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This 33 minute lesson provides additional techniques for drafting boundary lines from a property survey. In this lesson, we use as a case study a survey document provided by Best Practices Course member Dale Paegelow, an architect in upstate New York.
This survey has multiple curved boundary segments defined in a different way than in the earlier lesson on this topic. The curves are defined by a radius and the subtended angle (the slice of the pie, so to speak). The length is calculated as the perimeter measured along the arc itself rather than the chord length, and there is no bearing angle specified for the chord.
Two of the sides of the property are defined by traditional metes and bounds with distances and bearings indicated in a series of straight segments.
Along each of the other two sides of the property, there are two intersecting boundary curves, one with the convex side facing in towards the property and the other facing away. The center-point of the arc is in each case defined by a radius distance (as written on the survey) along the adjacent property line (which is a straight segment with a standard bearing angle), either along the direction of that property line or going away from that property line but maintaining the same bearing.
The basic approach is to draft each of the two sides with straight segments, then to create the arc boundaries defined at the ends. The set of straight lines on one side along with the two attached arc boundaries are then moved into position, snapping the end of one arc boundary to the end of the matching arc boundary of the other side of the property. When done properly, the opposite side arc boundaries will then close within the standard level of tolerance.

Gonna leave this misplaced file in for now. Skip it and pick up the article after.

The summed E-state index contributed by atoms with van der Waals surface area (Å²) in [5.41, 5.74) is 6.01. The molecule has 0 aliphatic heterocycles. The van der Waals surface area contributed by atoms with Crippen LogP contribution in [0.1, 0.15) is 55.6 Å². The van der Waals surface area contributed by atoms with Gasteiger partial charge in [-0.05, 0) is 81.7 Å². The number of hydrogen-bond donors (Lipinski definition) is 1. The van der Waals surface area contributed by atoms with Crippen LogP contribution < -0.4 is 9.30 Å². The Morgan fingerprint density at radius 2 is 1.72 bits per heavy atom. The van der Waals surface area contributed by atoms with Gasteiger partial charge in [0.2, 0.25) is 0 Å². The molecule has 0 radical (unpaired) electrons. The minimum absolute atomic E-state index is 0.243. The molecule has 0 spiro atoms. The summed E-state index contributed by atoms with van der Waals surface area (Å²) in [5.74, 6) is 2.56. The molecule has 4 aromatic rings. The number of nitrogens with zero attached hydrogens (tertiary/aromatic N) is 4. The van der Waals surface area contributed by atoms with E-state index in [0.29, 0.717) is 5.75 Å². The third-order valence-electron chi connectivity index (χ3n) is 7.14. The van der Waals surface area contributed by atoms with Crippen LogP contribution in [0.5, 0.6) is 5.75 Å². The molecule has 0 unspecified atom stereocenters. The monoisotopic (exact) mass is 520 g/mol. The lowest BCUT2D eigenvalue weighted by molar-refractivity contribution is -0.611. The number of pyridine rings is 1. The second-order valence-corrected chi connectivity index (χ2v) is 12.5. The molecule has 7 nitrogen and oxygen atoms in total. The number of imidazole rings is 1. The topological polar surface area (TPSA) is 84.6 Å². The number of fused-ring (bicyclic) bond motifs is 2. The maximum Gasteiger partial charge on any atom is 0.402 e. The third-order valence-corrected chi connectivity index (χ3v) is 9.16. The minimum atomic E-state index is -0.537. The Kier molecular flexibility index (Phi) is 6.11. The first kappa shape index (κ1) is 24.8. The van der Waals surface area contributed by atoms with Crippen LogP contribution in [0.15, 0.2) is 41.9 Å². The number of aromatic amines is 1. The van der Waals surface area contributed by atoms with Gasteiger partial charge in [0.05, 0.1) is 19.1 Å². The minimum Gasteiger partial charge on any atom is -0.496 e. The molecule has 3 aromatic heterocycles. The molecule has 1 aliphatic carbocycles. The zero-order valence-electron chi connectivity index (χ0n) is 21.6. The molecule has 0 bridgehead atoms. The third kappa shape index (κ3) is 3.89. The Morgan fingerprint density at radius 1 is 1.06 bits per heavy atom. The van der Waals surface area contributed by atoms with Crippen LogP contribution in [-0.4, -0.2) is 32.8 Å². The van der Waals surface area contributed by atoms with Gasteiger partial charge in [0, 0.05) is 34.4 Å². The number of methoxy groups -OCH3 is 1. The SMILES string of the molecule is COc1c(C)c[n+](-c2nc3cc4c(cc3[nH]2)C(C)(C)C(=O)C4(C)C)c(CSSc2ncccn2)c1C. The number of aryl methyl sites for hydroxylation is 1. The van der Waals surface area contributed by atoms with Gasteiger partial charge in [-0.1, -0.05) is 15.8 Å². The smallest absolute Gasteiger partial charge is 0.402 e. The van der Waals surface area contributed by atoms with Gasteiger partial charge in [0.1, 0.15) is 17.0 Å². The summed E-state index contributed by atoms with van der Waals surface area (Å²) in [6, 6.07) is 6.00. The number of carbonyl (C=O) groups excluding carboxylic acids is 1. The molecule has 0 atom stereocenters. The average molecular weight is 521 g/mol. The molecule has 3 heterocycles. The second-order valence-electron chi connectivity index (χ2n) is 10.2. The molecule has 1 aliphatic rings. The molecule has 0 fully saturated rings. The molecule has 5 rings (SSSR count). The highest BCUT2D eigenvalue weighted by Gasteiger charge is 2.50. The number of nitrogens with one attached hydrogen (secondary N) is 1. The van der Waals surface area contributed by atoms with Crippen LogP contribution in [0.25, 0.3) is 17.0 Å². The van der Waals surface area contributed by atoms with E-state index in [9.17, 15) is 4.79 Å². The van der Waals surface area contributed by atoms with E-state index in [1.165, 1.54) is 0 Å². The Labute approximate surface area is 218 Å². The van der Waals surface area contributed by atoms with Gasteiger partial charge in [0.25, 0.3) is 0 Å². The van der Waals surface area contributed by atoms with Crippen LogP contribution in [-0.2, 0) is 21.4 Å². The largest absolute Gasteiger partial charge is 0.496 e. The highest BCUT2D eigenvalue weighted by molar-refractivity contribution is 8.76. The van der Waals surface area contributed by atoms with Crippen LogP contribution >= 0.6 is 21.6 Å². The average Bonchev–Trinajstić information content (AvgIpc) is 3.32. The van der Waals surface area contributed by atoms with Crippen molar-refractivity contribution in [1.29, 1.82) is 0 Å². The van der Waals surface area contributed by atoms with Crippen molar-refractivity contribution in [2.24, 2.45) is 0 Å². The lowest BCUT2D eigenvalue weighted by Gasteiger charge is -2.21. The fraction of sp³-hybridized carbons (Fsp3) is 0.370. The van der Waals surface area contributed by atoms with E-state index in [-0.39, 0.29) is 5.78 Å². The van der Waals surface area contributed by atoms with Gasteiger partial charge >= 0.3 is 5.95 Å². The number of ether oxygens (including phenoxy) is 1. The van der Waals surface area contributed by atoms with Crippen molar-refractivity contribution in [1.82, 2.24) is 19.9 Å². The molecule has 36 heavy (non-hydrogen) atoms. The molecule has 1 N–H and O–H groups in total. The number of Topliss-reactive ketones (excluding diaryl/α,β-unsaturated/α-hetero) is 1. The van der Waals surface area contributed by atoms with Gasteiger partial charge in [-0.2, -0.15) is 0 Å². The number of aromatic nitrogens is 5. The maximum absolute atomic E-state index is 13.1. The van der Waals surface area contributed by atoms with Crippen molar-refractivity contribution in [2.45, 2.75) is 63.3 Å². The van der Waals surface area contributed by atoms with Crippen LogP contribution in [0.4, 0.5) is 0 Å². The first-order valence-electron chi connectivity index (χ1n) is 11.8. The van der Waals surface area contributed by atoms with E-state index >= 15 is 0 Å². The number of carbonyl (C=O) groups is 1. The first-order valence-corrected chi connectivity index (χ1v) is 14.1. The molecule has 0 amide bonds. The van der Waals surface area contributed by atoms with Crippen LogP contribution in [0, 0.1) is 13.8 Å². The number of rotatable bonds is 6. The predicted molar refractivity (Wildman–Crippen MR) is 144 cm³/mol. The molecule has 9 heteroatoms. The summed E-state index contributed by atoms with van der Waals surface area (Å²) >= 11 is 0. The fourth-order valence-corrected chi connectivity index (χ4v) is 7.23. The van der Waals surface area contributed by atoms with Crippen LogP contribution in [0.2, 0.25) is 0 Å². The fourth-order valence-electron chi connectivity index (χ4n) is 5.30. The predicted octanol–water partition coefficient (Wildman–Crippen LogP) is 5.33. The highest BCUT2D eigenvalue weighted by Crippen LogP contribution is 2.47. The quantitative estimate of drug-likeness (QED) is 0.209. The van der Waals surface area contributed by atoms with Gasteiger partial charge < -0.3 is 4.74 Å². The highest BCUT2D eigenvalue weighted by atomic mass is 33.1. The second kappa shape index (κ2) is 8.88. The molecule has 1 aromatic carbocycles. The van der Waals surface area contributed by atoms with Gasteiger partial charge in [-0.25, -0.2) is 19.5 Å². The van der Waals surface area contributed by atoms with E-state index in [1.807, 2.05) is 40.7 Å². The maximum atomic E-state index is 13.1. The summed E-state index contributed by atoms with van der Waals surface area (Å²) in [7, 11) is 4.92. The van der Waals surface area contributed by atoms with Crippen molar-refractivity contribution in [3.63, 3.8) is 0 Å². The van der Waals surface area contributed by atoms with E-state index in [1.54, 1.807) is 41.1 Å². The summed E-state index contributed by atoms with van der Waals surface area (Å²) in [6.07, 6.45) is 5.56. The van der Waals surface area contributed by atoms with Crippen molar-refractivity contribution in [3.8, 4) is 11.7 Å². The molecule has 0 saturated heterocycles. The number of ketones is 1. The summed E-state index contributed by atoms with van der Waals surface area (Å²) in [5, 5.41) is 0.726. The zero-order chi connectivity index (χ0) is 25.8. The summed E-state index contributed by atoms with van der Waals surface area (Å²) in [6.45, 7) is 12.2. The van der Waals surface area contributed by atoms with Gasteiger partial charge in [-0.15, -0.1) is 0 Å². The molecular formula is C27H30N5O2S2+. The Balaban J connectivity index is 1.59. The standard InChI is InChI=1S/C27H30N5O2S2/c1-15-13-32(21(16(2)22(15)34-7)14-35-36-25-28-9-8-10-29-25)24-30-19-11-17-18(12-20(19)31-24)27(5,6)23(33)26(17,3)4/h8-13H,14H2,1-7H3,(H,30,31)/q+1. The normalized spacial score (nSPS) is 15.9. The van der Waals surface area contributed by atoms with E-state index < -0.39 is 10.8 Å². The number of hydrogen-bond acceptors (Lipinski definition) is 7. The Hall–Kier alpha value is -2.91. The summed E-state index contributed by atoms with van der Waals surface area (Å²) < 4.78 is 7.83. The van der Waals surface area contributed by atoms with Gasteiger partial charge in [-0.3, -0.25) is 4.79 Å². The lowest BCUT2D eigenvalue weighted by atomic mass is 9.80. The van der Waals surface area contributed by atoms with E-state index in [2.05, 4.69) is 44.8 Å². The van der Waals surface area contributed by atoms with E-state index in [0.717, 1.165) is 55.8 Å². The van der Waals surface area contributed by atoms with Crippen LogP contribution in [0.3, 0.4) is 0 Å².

In this case study, the survey was provided to me as two PDF files, each representing a part of the survey document as scanned by Mr. Paegelow. I combined the two in Photoshop to create a single composite that was then resaved as a PDF to be imported into ArchiCAD.
In ArchiCAD, I created a new independent worksheet, then set the scale to match the survey drawing. I then placed the survey PDF, and quickly rescaled it to proper size.
I drew one property line using the bearing angle indicated on the survey. Since the North angle in the ArchiCAD project was set at the original default 90 degrees (straight “up”) it did not match the North angle from the survey document. To coordinate these, I rotated the survey PDF to match the property line with my drafted line, then noted the rotation angle of the PDF. I then adjusted the North angle in the Options menu > Project Preferences > Levels and Project North to match the unrotated survey, and verified that it matched by placing a North Arrow object from the standard library that was set to “Follow Project North.”
NOTE: In ArchiCAD 12 and earlier, to adjust the North Angle for the project, use the View menu > 3D View Mode > 3D Projection Settings > More Sun… dialog.
As part of the process, I defined a custom, very thick pen to use for the property lines so that they stood out easily on top of the scanned PDF survey. I made a visual differentiation between the actual boundaries in this thick red pen and the construction lines I created to locate the arc centers (which were done with a dashed blue pen).
IMPORTANT NOTE: To work properly with survey bearing angles, make sure that the Options menu > Work Environment > Tracker and Coordinate Input checkboxes for “Use relative angle measures” and “Use angle relative to the active Guide Line” are NOT checked. In ArchiCAD 15, this is automatically turned off by ArchiCAD whenever surveyor’s units are chosen; in ArchiCAD 14 and earlier, this must be done manually by the user.
The process of drafting the boundary lines generally follows the methods shown in previous lessons. The main exception is the requirement to draft the arc boundaries based on a center-point defined by the distance along the adjacent straight property boundary line; also, there is the extra step of moving one entire side into proper relationship to the other side.
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